The statistical softwares, namely statistical analysis system (SAS) 9.2, statistical package for social sciences (SPSS) 15.0, Stata (Data Analysis and Statistical Software) 10.1, MedCalc 9.0.1, Systat 12.0 and R environment ver.2.11.1, were used for the analysis of the data. Descriptive statistical analysis was carried out. Results on continuous measurements are presented as mean±SD and results on categorical measurements are presented as number (%). Significance was assessed at the 5% level of significance. Student's t test (two-tailed, independent) was used to find out the significance of study parameters on a continuous scale between two groups on metric parameters; Mann Whitney U test was used to find the significance between the two groups for parameters on the non-interval scale. Chi-square/Fisher exact test was used to find the significance of study parameters on a categorical scale.

   Results Top

Catheters were easily inserted in all patients. The analysis of patient demographics showed that both groups were nearly matched with respect to age and gender [Table 1].
Table 1: Patient demographics

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As shown in [Figure 1], VAS scores were significantly high (P=0.001) in the femoral group at 6 h, after which there was a declining trend and scores were essentially similar from 24 h. The use of rescue analgesic was also higher in the femoral group; eight patients required a bolus of tramadol 50 mg, with only one patient requiring 100 mg, compared with four patients in the epidural group. This difference was not statistically significant. After the first 6 h, use of rescue analgesic was nearly the same in both the groups. The mean rate of infusion was 8.5 mL/h in the femoral group and 7.5 mL/h in the epidural group. Neither the dose nor the rate were considered for analysis as they may be affected by the level of catheter infusion and the proximity of the catheter tip to the nerve.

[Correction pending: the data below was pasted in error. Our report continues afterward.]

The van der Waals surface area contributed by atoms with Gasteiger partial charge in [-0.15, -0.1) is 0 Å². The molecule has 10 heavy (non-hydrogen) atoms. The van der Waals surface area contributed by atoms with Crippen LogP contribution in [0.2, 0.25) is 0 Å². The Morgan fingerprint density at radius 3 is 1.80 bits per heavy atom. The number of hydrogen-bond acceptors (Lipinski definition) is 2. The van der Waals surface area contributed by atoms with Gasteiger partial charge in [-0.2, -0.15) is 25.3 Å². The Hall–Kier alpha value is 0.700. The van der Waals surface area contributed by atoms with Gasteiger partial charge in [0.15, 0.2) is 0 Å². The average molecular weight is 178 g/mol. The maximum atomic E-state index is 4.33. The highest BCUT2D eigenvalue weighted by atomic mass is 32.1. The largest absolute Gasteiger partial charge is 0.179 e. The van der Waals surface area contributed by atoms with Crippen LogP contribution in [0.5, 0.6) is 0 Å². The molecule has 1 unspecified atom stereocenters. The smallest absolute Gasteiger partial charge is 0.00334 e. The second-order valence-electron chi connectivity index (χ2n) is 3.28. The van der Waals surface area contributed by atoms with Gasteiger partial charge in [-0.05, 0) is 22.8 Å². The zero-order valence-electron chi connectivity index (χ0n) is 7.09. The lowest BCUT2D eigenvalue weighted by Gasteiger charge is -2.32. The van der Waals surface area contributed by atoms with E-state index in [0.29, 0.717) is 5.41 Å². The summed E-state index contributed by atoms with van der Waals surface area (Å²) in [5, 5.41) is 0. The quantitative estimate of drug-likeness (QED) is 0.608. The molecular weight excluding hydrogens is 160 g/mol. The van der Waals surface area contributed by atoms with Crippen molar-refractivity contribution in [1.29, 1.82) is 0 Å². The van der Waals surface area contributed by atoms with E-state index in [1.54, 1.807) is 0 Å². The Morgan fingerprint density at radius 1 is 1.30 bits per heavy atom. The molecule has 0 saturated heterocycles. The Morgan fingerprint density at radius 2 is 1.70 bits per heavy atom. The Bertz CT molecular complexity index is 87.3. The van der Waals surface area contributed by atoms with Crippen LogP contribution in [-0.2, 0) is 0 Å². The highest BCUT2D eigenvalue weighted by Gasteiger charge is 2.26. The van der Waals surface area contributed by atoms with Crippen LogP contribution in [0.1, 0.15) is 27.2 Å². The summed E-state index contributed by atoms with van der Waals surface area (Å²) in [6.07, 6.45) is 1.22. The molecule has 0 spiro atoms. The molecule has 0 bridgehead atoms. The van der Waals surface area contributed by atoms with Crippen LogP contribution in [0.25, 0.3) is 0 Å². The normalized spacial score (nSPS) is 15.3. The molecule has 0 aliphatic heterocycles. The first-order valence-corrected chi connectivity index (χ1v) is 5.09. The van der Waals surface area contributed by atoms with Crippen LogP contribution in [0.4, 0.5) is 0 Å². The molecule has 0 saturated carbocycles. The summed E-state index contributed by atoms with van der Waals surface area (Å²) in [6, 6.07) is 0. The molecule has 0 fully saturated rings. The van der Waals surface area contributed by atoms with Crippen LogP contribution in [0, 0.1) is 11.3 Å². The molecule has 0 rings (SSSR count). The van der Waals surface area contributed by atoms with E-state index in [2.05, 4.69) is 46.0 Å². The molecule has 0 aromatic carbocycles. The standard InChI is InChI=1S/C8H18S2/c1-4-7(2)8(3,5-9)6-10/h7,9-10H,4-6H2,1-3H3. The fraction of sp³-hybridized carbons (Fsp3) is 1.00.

Figure 1: Graphical representation of post-operative pain scores; all values are mean+SD. P value obtained by Student's t test shows a highly significant difference at 6 h

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Analysis of side-effects showed that all the four common side-effects were twice as common in the epidural group than in the femoral study group [Figure 2]. Only one patient in the femoral group had urinary retention when compared with four in the epidural group. The differences were not statistically significant. Four patients of the epidural group showed hypotension-systolic less than 90 mmHg. There were no infectious complications observed in either group. Rehabilitation scores were nearly the same in both the groups, as shown in [Table 2]. Patient satisfaction score was measured on a scale of 1-10. Patients in the epidural group were slightly more satisfied, with a mean±SD score of 8.11±1.05, when compared with the femoral group, 7.53±0.91.
Figure 2: Graphical representation of the side-effects observed; depicted as % values

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Table 2: Comparison of rehabilitation scores; results are median±Sd; P value is obtained by Mann Whitney U test

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   Discussion Top